Holy hell balls, only 2 weeks of class on obesity? (Or, why I really shouldn’t read stuff on Huffpost)
Medical school is full of stuff to learn. A lot of stuff. Every day is a new day of a massive volume of information. It’s like trying to take a sip from a fire hose. Residency is even more. The AMA has voted to classify obesity as a disease. An interesting move, for sure, that will ignite debate and discussion for years to come.
This has triggered a bunch of blog posts from a variety of parties who ask the obvious question: how can doctors who receive less than 2 weeks of class on obesity be adequately prepared to treat it?
To this, I have three rebuttals:
1) Two weeks is way more than you think it is in medical school time.
The volume of information that needs to be transferred in medical school is enormous. Every speciality laments the fact that they have so little time in the curriculum to teach the basics of their field. Two weeks in a medical school curriculum is actually massive. My entire cardiac eduction took place in a single month. Lungs? 4 weeks. Brain AND nervous system? 8 weeks. All of the musculoskeletal system? 6 weeks. I’m obviously biased here, but medical students aren’t stupid. They have and are selected for the ability to learn, process and absorb information fast.
So can/should physicians treat ‘obesity’? Here’s a list of some of the things I had class for less than 1 week in medical school that physicians DO treat/manage; and there’s no Huffpost article on why we shouldn’t be:
-acute life-threatening electrolyte imbalances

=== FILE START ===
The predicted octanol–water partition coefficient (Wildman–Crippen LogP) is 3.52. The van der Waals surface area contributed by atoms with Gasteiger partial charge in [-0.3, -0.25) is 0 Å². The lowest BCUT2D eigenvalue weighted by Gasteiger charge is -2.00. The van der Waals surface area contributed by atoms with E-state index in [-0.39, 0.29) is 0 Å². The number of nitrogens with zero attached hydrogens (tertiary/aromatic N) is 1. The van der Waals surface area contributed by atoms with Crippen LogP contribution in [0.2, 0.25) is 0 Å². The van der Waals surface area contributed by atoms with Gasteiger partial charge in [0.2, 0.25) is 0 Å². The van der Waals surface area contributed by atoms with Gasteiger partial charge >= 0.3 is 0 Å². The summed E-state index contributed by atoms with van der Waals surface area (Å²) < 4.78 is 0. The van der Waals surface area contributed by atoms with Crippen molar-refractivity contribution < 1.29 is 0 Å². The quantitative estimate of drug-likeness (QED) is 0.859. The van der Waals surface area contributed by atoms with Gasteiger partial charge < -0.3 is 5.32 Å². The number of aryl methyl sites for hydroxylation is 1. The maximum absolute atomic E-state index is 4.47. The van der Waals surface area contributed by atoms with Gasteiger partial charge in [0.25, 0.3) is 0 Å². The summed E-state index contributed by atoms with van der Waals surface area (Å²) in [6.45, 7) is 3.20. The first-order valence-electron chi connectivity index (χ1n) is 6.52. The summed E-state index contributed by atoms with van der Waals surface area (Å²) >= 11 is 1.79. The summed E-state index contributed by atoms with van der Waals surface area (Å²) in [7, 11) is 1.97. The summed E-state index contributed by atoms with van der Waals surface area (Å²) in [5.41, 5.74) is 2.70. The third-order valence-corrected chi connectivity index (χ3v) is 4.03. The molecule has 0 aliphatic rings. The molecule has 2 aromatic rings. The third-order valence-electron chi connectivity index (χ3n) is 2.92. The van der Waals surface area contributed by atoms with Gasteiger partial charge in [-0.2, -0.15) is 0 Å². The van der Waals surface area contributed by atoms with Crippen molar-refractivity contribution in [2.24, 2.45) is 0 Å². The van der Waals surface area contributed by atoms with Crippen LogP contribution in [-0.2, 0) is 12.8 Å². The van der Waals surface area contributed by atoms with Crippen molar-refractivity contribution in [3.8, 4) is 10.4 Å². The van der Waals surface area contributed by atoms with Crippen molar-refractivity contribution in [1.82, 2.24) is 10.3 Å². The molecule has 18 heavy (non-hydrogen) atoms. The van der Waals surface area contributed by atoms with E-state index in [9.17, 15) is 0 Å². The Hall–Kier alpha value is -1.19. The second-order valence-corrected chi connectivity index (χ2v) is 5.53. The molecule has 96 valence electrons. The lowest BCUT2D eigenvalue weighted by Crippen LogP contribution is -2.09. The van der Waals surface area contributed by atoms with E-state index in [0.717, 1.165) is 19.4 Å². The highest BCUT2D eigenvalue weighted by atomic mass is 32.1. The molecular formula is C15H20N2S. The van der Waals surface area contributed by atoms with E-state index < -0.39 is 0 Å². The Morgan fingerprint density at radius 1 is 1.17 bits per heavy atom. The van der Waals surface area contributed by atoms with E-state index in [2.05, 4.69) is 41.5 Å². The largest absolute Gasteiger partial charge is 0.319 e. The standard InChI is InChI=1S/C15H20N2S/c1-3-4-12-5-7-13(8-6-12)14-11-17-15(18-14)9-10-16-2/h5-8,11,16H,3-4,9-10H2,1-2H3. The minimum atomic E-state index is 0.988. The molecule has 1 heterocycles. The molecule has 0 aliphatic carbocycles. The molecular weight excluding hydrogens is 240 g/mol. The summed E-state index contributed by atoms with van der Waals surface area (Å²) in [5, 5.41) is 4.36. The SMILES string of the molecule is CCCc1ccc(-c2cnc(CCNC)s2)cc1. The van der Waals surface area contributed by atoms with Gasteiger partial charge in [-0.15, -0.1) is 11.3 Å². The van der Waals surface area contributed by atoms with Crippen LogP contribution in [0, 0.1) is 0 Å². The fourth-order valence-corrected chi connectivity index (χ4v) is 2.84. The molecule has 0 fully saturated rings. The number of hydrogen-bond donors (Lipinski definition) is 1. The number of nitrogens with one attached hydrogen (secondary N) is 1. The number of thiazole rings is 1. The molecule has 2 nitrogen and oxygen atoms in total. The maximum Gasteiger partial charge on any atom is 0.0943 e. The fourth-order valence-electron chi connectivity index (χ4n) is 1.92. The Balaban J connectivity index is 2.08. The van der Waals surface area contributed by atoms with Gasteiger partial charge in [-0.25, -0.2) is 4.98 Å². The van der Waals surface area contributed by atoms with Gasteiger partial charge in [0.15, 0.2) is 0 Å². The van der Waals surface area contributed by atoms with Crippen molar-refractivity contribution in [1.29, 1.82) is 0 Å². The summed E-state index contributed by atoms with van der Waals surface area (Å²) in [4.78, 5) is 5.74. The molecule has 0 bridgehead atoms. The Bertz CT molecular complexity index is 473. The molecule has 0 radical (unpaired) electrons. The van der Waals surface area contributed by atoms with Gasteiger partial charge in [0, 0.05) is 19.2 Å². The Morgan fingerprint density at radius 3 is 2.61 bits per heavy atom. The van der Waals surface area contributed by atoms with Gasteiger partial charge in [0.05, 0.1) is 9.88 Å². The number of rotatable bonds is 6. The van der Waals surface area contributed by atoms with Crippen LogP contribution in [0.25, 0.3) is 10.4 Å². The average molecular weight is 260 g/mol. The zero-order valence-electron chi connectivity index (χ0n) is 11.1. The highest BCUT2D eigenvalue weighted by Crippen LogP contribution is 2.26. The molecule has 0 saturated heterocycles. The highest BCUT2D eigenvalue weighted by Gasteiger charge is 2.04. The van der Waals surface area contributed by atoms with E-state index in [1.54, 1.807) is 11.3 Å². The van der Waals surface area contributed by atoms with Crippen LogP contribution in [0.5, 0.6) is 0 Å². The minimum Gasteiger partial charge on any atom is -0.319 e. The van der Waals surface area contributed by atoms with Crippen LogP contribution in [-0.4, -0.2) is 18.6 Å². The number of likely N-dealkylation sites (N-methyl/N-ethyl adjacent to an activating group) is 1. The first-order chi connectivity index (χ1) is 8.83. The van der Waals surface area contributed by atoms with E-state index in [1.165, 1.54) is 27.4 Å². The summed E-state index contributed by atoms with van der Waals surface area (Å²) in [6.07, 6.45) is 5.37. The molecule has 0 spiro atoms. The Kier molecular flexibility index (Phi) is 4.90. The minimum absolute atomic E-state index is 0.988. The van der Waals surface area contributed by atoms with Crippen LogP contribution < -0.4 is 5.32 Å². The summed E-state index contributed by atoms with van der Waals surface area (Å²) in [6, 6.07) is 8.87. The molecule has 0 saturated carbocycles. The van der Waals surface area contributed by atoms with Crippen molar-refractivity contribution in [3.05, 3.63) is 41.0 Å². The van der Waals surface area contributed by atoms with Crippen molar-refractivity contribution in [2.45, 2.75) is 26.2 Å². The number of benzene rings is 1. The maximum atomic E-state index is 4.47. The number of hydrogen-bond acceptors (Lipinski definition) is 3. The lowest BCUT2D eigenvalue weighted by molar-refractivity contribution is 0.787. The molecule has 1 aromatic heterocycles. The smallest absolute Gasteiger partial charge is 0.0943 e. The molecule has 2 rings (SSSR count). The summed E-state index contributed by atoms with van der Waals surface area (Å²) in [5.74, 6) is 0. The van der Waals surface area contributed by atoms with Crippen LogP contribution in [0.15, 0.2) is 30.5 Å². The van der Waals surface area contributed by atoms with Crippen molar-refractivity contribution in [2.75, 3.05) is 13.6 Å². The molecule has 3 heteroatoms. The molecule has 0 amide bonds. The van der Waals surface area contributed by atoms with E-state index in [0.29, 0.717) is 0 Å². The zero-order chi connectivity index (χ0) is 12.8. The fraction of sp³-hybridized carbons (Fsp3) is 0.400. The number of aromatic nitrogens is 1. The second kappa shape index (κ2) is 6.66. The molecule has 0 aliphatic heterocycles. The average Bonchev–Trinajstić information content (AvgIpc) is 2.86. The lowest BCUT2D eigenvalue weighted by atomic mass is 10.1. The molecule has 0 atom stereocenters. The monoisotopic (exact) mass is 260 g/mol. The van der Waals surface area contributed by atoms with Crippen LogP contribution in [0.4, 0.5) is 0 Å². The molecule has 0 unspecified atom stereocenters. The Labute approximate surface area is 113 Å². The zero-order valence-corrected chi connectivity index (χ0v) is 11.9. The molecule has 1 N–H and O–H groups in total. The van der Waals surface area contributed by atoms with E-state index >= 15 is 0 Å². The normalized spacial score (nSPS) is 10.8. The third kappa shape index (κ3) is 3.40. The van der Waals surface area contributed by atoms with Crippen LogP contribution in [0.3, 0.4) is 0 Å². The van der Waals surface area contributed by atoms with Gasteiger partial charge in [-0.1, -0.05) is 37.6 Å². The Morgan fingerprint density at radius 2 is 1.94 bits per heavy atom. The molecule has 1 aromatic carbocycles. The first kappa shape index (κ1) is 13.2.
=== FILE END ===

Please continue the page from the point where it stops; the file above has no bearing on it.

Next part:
-advanced cardiac life support (ie. what do to when someone’s heart goes life-threateningly wrong)
-childbirth (technically, this isn’t a disease)
-arthritis (all forms)
Here’s a list of some stuff I had just a 2 hour lecture on in residency:
-melanoma (all of it)
-breast reconstruction (all of it)
-brachial plexus reconstruction
-lower limb reconstruction
-how to put a face back together after practically every bone is broken
-cleft lip AND palate reconstruction
-advanced burn life support
-breast augmentation and reduction
-tendon physiology and repair
-rheumatoid arthritis and reconstruction
-Oh wait, there weren’t any MASSIVE topics on which we spent more than 2 hours in a lecture format.
Realistically, how much of those short lists were learned in a classroom, or even a structured learning format? Not a helluva a lot. Why do you think residents have no lives?
The same limitation of classroom/structured curriculum learning applies to trainers, nutritionists and other allied health professionals. If we’re going to paint with the broad stroke of “bottom of the pile”, how long do you think it takes to be a trainer? How much training and class does a trainer get on obesity? One weekend. Oh wait, that’s for the WHOLE certification. What does it take to be a CSCS? An undergraduate degree in ANYTHING, and an exam. No classes.
By the “hours of class” argument, two weeks of medical school class is about 80 hours (5 days a week, 8 hours of class per day.) If a weekend-certified trainer didn’t sleep and actually managed to learn for the entire weekend, that would still be just 60 hours (if they started at noon on Friday.)